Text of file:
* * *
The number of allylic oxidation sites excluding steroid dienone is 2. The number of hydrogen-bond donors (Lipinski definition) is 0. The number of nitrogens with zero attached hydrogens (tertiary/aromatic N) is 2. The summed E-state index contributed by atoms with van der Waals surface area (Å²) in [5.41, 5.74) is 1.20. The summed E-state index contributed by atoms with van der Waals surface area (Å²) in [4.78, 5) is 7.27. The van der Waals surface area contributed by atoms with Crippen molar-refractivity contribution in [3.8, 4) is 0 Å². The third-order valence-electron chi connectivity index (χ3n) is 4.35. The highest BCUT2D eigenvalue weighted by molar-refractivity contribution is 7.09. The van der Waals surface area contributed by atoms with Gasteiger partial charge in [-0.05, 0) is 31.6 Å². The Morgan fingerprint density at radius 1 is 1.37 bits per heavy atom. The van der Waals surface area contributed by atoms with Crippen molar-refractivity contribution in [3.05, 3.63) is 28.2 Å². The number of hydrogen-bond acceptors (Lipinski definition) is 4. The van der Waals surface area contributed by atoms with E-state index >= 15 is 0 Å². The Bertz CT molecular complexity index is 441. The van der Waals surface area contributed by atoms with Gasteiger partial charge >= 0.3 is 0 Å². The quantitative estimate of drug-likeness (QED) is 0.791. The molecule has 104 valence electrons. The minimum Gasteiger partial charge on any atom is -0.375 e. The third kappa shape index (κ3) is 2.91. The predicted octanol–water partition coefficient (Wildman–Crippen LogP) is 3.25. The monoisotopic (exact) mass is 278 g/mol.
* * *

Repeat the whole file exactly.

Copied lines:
The number of allylic oxidation sites excluding steroid dienone is 2. The number of hydrogen-bond donors (Lipinski definition) is 0. The number of nitrogens with zero attached hydrogens (tertiary/aromatic N) is 2. The summed E-state index contributed by atoms with van der Waals surface area (Å²) in [5.41, 5.74) is 1.20. The summed E-state index contributed by atoms with van der Waals surface area (Å²) in [4.78, 5) is 7.27. The van der Waals surface area contributed by atoms with Crippen molar-refractivity contribution in [3.8, 4) is 0 Å². The third-order valence-electron chi connectivity index (χ3n) is 4.35. The highest BCUT2D eigenvalue weighted by molar-refractivity contribution is 7.09. The van der Waals surface area contributed by atoms with Gasteiger partial charge in [-0.05, 0) is 31.6 Å². The Morgan fingerprint density at radius 1 is 1.37 bits per heavy atom. The van der Waals surface area contributed by atoms with Crippen molar-refractivity contribution in [3.05, 3.63) is 28.2 Å². The number of hydrogen-bond acceptors (Lipinski definition) is 4. The van der Waals surface area contributed by atoms with E-state index >= 15 is 0 Å². The Bertz CT molecular complexity index is 441. The van der Waals surface area contributed by atoms with Gasteiger partial charge >= 0.3 is 0 Å². The quantitative estimate of drug-likeness (QED) is 0.791. The molecule has 104 valence electrons. The minimum Gasteiger partial charge on any atom is -0.375 e. The third kappa shape index (κ3) is 2.91. The predicted octanol–water partition coefficient (Wildman–Crippen LogP) is 3.25. The monoisotopic (exact) mass is 278 g/mol.